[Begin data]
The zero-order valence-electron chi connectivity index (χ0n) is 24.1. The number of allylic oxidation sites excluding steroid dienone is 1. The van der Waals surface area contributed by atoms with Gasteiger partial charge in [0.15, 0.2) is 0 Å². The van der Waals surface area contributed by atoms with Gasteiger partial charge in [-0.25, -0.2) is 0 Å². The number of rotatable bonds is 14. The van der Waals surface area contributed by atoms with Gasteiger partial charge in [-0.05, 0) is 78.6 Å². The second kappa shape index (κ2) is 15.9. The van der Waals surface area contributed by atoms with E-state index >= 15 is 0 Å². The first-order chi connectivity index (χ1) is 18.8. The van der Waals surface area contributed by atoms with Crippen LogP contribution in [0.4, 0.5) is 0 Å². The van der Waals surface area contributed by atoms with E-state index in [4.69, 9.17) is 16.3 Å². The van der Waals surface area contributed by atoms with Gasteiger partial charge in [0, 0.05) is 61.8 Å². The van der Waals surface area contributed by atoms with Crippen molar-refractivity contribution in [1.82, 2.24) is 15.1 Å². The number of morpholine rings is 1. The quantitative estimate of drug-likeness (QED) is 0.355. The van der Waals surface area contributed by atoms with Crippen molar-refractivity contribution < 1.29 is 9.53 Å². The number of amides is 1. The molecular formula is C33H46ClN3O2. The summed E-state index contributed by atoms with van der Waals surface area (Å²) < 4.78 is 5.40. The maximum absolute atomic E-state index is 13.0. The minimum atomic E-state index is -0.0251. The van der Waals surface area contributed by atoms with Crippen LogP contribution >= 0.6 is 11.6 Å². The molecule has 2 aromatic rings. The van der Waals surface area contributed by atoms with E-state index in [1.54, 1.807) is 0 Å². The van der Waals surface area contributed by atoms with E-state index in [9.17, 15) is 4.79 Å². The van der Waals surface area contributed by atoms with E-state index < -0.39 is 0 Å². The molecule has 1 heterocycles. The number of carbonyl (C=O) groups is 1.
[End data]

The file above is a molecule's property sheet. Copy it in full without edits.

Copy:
The zero-order valence-electron chi connectivity index (χ0n) is 24.1. The number of allylic oxidation sites excluding steroid dienone is 1. The van der Waals surface area contributed by atoms with Gasteiger partial charge in [0.15, 0.2) is 0 Å². The van der Waals surface area contributed by atoms with Gasteiger partial charge in [-0.25, -0.2) is 0 Å². The number of rotatable bonds is 14. The van der Waals surface area contributed by atoms with Gasteiger partial charge in [-0.05, 0) is 78.6 Å². The second kappa shape index (κ2) is 15.9. The van der Waals surface area contributed by atoms with E-state index >= 15 is 0 Å². The first-order chi connectivity index (χ1) is 18.8. The van der Waals surface area contributed by atoms with Crippen LogP contribution in [0.4, 0.5) is 0 Å². The van der Waals surface area contributed by atoms with E-state index in [4.69, 9.17) is 16.3 Å². The van der Waals surface area contributed by atoms with Gasteiger partial charge in [0, 0.05) is 61.8 Å². The van der Waals surface area contributed by atoms with Crippen molar-refractivity contribution in [1.82, 2.24) is 15.1 Å². The number of morpholine rings is 1. The quantitative estimate of drug-likeness (QED) is 0.355. The van der Waals surface area contributed by atoms with Crippen molar-refractivity contribution < 1.29 is 9.53 Å². The number of amides is 1. The molecular formula is C33H46ClN3O2. The summed E-state index contributed by atoms with van der Waals surface area (Å²) < 4.78 is 5.40. The maximum absolute atomic E-state index is 13.0. The minimum atomic E-state index is -0.0251. The van der Waals surface area contributed by atoms with Crippen LogP contribution >= 0.6 is 11.6 Å². The molecule has 2 aromatic rings. The van der Waals surface area contributed by atoms with E-state index in [1.54, 1.807) is 0 Å². The van der Waals surface area contributed by atoms with E-state index in [9.17, 15) is 4.79 Å². The van der Waals surface area contributed by atoms with E-state index < -0.39 is 0 Å². The molecule has 1 heterocycles. The number of carbonyl (C=O) groups is 1.